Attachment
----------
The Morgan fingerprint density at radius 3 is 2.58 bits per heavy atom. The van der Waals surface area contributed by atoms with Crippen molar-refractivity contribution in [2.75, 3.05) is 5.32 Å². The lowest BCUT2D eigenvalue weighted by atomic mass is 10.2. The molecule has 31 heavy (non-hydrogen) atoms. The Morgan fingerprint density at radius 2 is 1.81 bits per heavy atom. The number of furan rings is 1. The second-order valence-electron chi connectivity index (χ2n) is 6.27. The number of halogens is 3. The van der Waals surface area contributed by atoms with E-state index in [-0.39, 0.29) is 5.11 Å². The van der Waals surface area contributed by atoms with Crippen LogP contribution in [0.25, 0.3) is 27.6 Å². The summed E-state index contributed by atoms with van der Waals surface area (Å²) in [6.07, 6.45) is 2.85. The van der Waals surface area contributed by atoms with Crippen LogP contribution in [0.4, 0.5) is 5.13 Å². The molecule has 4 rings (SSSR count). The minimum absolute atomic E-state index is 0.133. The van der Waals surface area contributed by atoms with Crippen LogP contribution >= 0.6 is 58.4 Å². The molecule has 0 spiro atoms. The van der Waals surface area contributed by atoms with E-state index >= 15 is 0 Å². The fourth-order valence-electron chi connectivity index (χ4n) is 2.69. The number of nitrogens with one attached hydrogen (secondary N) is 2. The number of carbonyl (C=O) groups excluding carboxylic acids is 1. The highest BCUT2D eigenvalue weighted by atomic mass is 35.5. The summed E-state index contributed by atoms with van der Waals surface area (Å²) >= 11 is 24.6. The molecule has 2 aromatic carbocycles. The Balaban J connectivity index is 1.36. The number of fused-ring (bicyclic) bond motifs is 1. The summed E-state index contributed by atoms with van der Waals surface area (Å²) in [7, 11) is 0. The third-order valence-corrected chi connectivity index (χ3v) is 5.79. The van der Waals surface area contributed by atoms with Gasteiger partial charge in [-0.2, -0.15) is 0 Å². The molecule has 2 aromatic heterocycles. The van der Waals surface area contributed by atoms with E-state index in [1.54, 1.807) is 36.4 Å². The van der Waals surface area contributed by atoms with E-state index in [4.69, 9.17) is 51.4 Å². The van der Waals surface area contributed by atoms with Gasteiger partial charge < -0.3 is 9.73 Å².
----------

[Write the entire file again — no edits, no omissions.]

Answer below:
The Morgan fingerprint density at radius 3 is 2.58 bits per heavy atom. The van der Waals surface area contributed by atoms with Crippen molar-refractivity contribution in [2.75, 3.05) is 5.32 Å². The lowest BCUT2D eigenvalue weighted by atomic mass is 10.2. The molecule has 31 heavy (non-hydrogen) atoms. The Morgan fingerprint density at radius 2 is 1.81 bits per heavy atom. The number of furan rings is 1. The second-order valence-electron chi connectivity index (χ2n) is 6.27. The number of halogens is 3. The van der Waals surface area contributed by atoms with E-state index in [-0.39, 0.29) is 5.11 Å². The van der Waals surface area contributed by atoms with Crippen LogP contribution in [0.25, 0.3) is 27.6 Å². The summed E-state index contributed by atoms with van der Waals surface area (Å²) in [6.07, 6.45) is 2.85. The van der Waals surface area contributed by atoms with Crippen LogP contribution in [0.4, 0.5) is 5.13 Å². The molecule has 4 rings (SSSR count). The minimum absolute atomic E-state index is 0.133. The van der Waals surface area contributed by atoms with Crippen LogP contribution >= 0.6 is 58.4 Å². The molecule has 0 spiro atoms. The van der Waals surface area contributed by atoms with E-state index >= 15 is 0 Å². The fourth-order valence-electron chi connectivity index (χ4n) is 2.69. The number of nitrogens with one attached hydrogen (secondary N) is 2. The number of carbonyl (C=O) groups excluding carboxylic acids is 1. The highest BCUT2D eigenvalue weighted by atomic mass is 35.5. The summed E-state index contributed by atoms with van der Waals surface area (Å²) >= 11 is 24.6. The molecule has 2 aromatic carbocycles. The Balaban J connectivity index is 1.36. The number of fused-ring (bicyclic) bond motifs is 1. The summed E-state index contributed by atoms with van der Waals surface area (Å²) in [7, 11) is 0. The third-order valence-corrected chi connectivity index (χ3v) is 5.79. The van der Waals surface area contributed by atoms with Gasteiger partial charge in [-0.2, -0.15) is 0 Å². The molecule has 2 aromatic heterocycles. The van der Waals surface area contributed by atoms with E-state index in [1.54, 1.807) is 36.4 Å². The van der Waals surface area contributed by atoms with E-state index in [4.69, 9.17) is 51.4 Å². The van der Waals surface area contributed by atoms with Gasteiger partial charge < -0.3 is 9.73 Å².